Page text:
A Former Costa Mesa Councilwoman and the OC Skateboarding League [PHOTOS]

​​While 20 middle school kids were competing in the semifinals in the halfpipe, the 25 high school competitors had just begun the semifinals on the street course at the Vans Skatepark at the Block at Orange. Overlooking it all, with a vantage point that viewed the dozens of competing skateboarders, and all the fans and families lining the upstairs railing, was Katrina Foley–the former Costa Mesa councilwoman and current NMUSD Board trustee. She's the president of the OC Skateboarding League, which was in the process of wrapping up its first year in existence.

In total, 20 teams from schools throughout Orange County were in attendance. Some schools had more competitors than others; it all depended on who qualified to reach this point.
Amongst the music blaring through the loudspeakers, the loud schwack! of a board coming down on the pipe or the squeal of the tires, Foley stood with hands on her hips smiling. 
This was much more than the single team she'd tried to start at Costa Mesa Middle School not too many months ago.


​Foley's son, Sam, is an accomplished snowboarder during the winter, and a recreational skateboarder and football player the rest of the year. She wanted to organize a skateboard team at his school. As she began talking with people and hanging out at the Volcom skate park in Costa Mesa, she realized there was interest in more than a single team. She saw other action sports like snowboarding (USASA) and surfing (NSSA) had amateur youth leagues that tied into the schools–so why not skateboarding?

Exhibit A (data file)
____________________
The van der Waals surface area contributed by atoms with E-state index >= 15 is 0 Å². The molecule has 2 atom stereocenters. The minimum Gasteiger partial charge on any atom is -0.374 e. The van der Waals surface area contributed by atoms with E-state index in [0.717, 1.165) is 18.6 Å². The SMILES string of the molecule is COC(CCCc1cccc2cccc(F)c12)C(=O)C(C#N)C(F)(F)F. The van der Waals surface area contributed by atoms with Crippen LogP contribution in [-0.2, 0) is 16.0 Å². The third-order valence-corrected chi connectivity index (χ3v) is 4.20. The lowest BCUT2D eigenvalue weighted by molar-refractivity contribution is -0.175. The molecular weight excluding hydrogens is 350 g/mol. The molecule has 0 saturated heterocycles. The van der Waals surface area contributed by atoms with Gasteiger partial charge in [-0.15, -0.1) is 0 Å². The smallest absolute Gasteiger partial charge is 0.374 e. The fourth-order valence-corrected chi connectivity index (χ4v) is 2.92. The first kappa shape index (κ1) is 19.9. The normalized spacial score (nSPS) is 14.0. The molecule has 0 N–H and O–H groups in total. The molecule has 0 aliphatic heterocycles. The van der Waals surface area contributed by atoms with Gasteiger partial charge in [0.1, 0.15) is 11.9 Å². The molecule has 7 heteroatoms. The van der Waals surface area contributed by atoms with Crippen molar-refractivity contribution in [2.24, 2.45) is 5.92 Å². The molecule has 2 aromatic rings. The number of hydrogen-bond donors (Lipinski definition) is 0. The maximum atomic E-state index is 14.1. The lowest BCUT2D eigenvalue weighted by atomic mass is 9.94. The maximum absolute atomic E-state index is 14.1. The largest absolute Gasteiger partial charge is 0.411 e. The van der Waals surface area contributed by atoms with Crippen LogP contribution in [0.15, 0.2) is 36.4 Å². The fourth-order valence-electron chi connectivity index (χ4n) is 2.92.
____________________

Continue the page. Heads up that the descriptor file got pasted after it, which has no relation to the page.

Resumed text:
OCSL was founded in March 2010, and it has “grown organically,” since then, according to Foley. She hasn't done it alone. She pooled together the talents of various people she's come across in her variety of involvements, and they comprise the board of directors.
There were 20 schools competing on this night in Orange, and there are plans to add another 20 next season, as the league expands into San Diego County.
“I thought it might grow, but not nearly this fast,” Foley admits.
Mid-interview, Foley stops talking and steps away. Sam's 45-second run on the halfpipe has begun. As with most youth sports, the talent divide is vast. Some of the kids can flow from side to side with the occasional rail slide, while others put together seamless runs at faster speeds with more technical maneuvers, including aerials. Sam is on the talented end of the spectrum.

​Mainly, the league is functioning on the kindness of sponsors. Some money has been raised through snack bars and raffles and donations, but Volcom has been a major supporter, donating all the team shirts and plenty of swag for the raffles. The Tony Hawk Foundation donated boxes of helmets. And all this time on this Wednesday evening at the Vans Skatepark, that's donated too. None of the kids pay to compete.
The teams have coaches and practice facilities (also, courtesy of Volcom). The kids are expected to maintain good grades and attendance. The league isn't yet to the point of handing out Varsity letters, but that's a possibility down the line.

​The skateboarding community has embraced the league, according to Foley. The kids of pros are competing and former pros work as judges. SkateBoarder magazine is considering being the media sponsor next season.
By the end of the event, which stretched hours beyond the scheduled 9 p.m. ending, the energy was reaching a fever pitch, with kids smacking their boards against railings and the concrete floor, encouraging the remaining competitors. 
Foley is still smiling. Unlike at the recent Costa Mesa City Council meeting, where she appears tense and disappointed, here, she's loose and energetic. But the league isn't about her. There's a popular saying that appears on t-shirts and stickers around the skateboarding community: “Skateboarding is not a crime.” With a league that promotes academics and team-building, youth skateboarding may finally be receiving the makeover it needed. 

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